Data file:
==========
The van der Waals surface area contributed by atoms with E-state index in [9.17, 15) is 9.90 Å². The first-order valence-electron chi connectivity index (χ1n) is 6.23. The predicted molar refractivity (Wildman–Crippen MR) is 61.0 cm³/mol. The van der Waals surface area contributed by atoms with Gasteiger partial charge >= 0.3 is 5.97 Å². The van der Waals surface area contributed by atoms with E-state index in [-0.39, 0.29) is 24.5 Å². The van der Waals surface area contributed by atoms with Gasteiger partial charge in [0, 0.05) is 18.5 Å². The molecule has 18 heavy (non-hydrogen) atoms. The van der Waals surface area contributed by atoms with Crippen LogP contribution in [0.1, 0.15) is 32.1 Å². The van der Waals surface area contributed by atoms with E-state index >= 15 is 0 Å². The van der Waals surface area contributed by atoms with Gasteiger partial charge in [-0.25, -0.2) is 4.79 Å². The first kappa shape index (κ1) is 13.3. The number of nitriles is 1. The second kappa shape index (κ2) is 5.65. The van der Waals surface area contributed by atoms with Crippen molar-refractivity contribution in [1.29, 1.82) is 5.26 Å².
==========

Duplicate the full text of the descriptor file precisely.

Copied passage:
The van der Waals surface area contributed by atoms with E-state index in [9.17, 15) is 9.90 Å². The first-order valence-electron chi connectivity index (χ1n) is 6.23. The predicted molar refractivity (Wildman–Crippen MR) is 61.0 cm³/mol. The van der Waals surface area contributed by atoms with Gasteiger partial charge >= 0.3 is 5.97 Å². The van der Waals surface area contributed by atoms with E-state index in [-0.39, 0.29) is 24.5 Å². The van der Waals surface area contributed by atoms with Gasteiger partial charge in [0, 0.05) is 18.5 Å². The molecule has 18 heavy (non-hydrogen) atoms. The van der Waals surface area contributed by atoms with Crippen LogP contribution in [0.1, 0.15) is 32.1 Å². The van der Waals surface area contributed by atoms with E-state index >= 15 is 0 Å². The van der Waals surface area contributed by atoms with Gasteiger partial charge in [-0.25, -0.2) is 4.79 Å². The first kappa shape index (κ1) is 13.3. The number of nitriles is 1. The second kappa shape index (κ2) is 5.65. The van der Waals surface area contributed by atoms with Crippen molar-refractivity contribution in [1.29, 1.82) is 5.26 Å².